The Alabama Supreme Court has affirmed the $7.5 million slander judgment against Bob Tyler Toyota–which is the largest slander award ever upheld by Alabama’s highest court.
In November 2011, a Mobile County jury ruled the dealership had slandered Eastern Shore Toyota and its owner, Iranian-born Shawn Esfahani. Tyler’s sales personnel referred to Eastern Shore as “Taliban Toyota” and “Little Iraq,” according to court testimony.
In the lawsuit filings, Esfanhani alleged a couple visited Bob Tyler Toyota in 2009 and told the sales manager that they were considering going to Eastern Shore Toyota. The manager told them that Esfahani was “from the Middle East, and he is helping fund the insurgents there and is also laundering money for them.”
Another salesman allegedly told a customer, Pastor Michael Bonham, “I have a brother over there and what you’re doing is helping kill my brother.”
When he was teen, Esfahani fled from Iran in 1980. In 2007, he became a U.S. citizen and opened Eastern Shore Toyota after working in car sales for years.
A Mobile jury ruled in favor of Eastern Shore Toyota and awarded $2.5 million in compensatory damages and $5 million in punitive damages. Tyler’s appeal was turned down in March 2012 by a Mobile judge. Yesterday The Alabama Supreme Court this week upheld the decision and the award. (Read TylerOpinion)
Justice Greg Shaw wrote the opinion. In his conclusion he cited that the trial court had conducted a lengthy analysis of each of the factors in its decision and Shaw offer a brief sampling of its conclusions on whether the slanders were isolated incidents; the duration of the incidents and Tyler Toyota’s efforts to cover up the slanders : (BBT refers to Bob Tyler Toyota, EST to Eastern Shore Toyota, Keener was Tyler’s sales manager)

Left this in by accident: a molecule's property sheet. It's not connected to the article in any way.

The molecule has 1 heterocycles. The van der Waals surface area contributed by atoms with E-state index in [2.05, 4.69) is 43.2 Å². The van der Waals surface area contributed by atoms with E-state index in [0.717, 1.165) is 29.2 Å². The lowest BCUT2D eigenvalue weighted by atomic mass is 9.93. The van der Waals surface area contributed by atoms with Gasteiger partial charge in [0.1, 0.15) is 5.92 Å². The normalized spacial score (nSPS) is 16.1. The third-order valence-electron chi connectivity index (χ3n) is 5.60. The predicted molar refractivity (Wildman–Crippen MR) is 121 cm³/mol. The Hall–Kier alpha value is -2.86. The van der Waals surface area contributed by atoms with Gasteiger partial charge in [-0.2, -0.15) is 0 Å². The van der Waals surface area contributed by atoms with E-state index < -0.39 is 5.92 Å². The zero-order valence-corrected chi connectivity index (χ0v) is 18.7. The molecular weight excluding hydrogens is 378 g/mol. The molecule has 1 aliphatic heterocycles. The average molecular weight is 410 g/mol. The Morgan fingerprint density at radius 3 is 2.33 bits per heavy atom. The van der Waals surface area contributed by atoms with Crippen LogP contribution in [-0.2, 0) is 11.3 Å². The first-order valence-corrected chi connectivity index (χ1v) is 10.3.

Isolated incident or repeated actions:
“The evidence indicates that the defamatory conduct here was not a case of a few isolated incidents of a rogue salesman or of salesmen making false statements about a competitor in passing. … [Esfahani and EST] … offered testimony from former and present BTT employees that BTT’s slanderous statements were part of BTT’s company policy for competing against EST.”
Duration of conduct: “[T]he Defendants’ reprehensible conduct insofar as the defamation per se continued from at the latest early 2008 until at the earliest March 2010, or at the least two years. This is a significant length of time for an all-out attack on the reputation of [Esfahani and EST].”
Intentional conduct or accident:
“The Court notes … that the factor of a concealment or cover-up of [BTT’s and Keener’s] actions causing harm to [Esfahani and EST] is supported by the … moving targets presented by the testimonies of Keener and … Tyler, as well as the convenient memory lapses, evasions, contradictions and inconsistencies running through their testimonies in their pre-trial, trial and post-trial testimonies. …[A]n abundance of evidence exists to establish the significant extent of the [BTT’s and Keener’s] animosity and resentment toward [Esfahani and EST].”
According to Justice Shaw, “Although BTT and Keener maintain that the testimony establishing their slanderous statements, as reported by EST and Esfahani’s witnesses, were isolated incidents, the evidence suggested otherwise. Further, though EST and Esfahani were able to identify merely a handful of BTT customers who personally heard the remarks, there are potential untold numbers of others about whom Esfahani and EST never learned.”